I was left with the stories—the ones that had been hidden, the ones that offered catharsis, the ones that gave me a second hero, the ones that resurrected a family, the ones that survived even death. Their shared journey profoundly illuminates the transformative power of never forgetting.
Through compelling personal accounts and family correspondence, One Step Ahead documents Alfred Feldman’s harrowing flight into exile as he and his family fled the pogroms that flooded across Nazi-occupied Europe. It is a memoir of horror and hope recounted by a man who survived the organized terror of Hitler’s "Final Solution" as it destroyed entire generations of European Jewish life within ten catastrophic years in the mid-twentieth century. Feldman’s memoir conveys the searing pain that has never left him, while demonstrating the triumphant humanity of a survivor.

Feldman vividly describes the impact of the escalating anti-Semitic hatred and violence in Germany during the 1930s, the impact of the notorious Nuremberg Laws in 1935, and the terrifying Kristallnacht pogrom in 1938. By age sixteen, Feldman was living with his parents and three younger sisters in Antwerp, Belgium, during the 1939 German invasions of Poland, marking the start of World War II. In the face of increasing persecution, Feldman’s extended family scattered over the globe in a desperate attempt to remain one step ahead of their Nazi pursuers.

Recalling his life on the run, Feldman describes what few survivors have chosen to write about: the Vichy raids of August 26, 1942; the French labor brigades; the Comité Dubouchage; and life in super-vised residence in France under the Italians. While in the south of France, Feldman endured food shortages and Nazi anti-Semitic measures, beginning with work camps and culminating in the deportation and ultimate death of his mother and sisters at Auschwitz.

To evade the Germans, Feldman and his father fled into the Italian Alps in September of 1943, hiding between the Allies and the Germans. Aided by local villagers, the Feldmans survived precariously for over a year and a half, along with other Jewish refugees, until that region was liberated. Only then, and only gradually, did Feldman manage to piece together the fate of his surviving family and learn at last of the death of his mother and sisters.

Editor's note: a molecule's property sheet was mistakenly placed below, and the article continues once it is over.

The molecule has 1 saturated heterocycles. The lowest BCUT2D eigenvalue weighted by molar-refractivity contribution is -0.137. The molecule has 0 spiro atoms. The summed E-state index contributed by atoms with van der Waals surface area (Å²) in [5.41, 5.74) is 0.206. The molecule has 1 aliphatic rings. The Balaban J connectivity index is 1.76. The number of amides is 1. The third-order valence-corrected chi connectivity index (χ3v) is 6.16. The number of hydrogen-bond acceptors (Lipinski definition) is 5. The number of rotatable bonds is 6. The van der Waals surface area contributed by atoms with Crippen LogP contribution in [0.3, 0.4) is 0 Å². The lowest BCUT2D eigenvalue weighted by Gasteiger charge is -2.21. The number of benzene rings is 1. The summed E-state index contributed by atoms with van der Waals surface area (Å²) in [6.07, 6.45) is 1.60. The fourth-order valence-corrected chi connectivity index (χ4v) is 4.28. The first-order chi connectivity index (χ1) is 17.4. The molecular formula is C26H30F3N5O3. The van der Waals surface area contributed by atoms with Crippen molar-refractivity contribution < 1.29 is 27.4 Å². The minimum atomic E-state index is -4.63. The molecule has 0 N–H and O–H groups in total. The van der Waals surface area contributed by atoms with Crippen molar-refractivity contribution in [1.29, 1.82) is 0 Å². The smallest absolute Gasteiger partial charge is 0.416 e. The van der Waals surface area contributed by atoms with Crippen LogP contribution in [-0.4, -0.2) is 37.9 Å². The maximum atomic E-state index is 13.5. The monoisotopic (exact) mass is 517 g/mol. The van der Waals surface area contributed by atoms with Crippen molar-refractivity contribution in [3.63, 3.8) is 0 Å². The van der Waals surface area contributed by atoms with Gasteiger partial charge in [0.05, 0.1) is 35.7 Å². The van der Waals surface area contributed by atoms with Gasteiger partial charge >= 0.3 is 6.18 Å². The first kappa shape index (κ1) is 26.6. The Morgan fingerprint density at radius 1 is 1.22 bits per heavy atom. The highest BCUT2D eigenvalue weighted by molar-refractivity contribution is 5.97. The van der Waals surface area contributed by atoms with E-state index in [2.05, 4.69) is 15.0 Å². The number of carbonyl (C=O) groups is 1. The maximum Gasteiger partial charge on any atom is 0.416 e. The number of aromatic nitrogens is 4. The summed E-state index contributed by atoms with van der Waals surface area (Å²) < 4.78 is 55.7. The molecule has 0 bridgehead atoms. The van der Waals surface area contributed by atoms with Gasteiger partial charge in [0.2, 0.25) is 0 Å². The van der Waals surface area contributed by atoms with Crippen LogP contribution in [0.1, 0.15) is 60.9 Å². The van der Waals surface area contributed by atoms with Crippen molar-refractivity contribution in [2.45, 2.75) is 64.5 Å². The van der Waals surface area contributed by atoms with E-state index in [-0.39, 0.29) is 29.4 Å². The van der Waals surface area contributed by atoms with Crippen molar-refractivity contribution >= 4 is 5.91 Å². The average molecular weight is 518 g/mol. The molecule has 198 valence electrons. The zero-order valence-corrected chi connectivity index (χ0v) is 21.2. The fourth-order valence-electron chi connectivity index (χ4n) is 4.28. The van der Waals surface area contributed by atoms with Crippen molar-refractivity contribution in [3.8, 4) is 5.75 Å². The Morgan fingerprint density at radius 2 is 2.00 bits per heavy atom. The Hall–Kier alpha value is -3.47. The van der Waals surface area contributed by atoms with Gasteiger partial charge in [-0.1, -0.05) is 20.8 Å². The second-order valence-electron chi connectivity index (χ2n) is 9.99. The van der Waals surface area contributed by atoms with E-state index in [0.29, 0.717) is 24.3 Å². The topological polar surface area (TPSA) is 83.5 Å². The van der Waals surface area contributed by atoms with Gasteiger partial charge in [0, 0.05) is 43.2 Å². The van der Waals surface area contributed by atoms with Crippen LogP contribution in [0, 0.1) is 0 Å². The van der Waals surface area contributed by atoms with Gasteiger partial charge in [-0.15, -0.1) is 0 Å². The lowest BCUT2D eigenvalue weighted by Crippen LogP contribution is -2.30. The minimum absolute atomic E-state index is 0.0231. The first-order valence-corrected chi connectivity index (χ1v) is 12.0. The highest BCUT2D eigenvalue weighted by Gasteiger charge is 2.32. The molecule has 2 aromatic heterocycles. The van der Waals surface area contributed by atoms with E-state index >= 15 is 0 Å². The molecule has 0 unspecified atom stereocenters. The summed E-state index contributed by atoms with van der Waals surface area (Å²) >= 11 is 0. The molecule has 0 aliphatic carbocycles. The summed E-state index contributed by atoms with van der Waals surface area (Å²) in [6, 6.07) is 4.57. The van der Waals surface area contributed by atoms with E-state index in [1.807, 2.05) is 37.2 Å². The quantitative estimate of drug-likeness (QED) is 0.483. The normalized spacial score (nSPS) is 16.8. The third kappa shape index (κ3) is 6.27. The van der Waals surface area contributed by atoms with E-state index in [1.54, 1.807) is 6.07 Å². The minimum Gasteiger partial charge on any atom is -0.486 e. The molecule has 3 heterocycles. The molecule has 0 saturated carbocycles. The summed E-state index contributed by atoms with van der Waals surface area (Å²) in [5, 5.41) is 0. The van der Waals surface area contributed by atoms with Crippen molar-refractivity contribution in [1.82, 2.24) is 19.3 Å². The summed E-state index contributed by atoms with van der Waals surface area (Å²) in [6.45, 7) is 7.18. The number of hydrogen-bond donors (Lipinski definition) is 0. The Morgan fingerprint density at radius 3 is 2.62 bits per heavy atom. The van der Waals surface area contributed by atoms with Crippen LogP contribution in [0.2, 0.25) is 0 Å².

Now, as an adult, Alfred Feldman has retraced his escape and exile, taking his wife and children to his hometown in Germany, the mountains in Italy, and Montagnac, where a plaque commemorates his mother and sisters.

Discovered in the attic in which she spent the last years of her life, Anne Frank’s remarkable diary has since become a world classic—a powerful reminder of the horrors of war and an eloquent testament to the human spirit. 

In 1942, with Nazis occupying Holland, a thirteen-year-old Jewish girl and her family fled their home in Amsterdam and went into hiding. For the next two years, until their whereabouts were betrayed to the Gestapo, they and another family lived cloistered in the “Secret Annex” of an old office building. Cut off from the outside world, they faced hunger, boredom, the constant cruelties of living in confined quarters, and the ever-present threat of discovery and death. In her diary Anne Frank recorded vivid impressions of her experiences during this period. By turns thoughtful, moving, and amusing, her account offers a fascinating commentary on human courage and frailty and a compelling self-portrait of a sensitive and spirited young woman whose promise was tragically cut short.

Praise for The Diary of a Young Girl

“A truly remarkable book.”—The New York Times

“One of the most moving personal documents to come out of World War II.”—The Philadelphia Inquirer

“There may be no better way to commemorate the fiftieth anniversary of the end of World War II than to reread The Diary of a Young Girl, a testament to an indestructible nobility of spirit in the face of pure evil.”—Chicago Tribune

“The single most compelling personal account of the Holocaust . . . remains astonishing and excruciating.”—The New York Times Book Review

“How brilliantly Anne Frank captures the self-conscious alienation and naïve self-absorption of adolescence.”—Newsday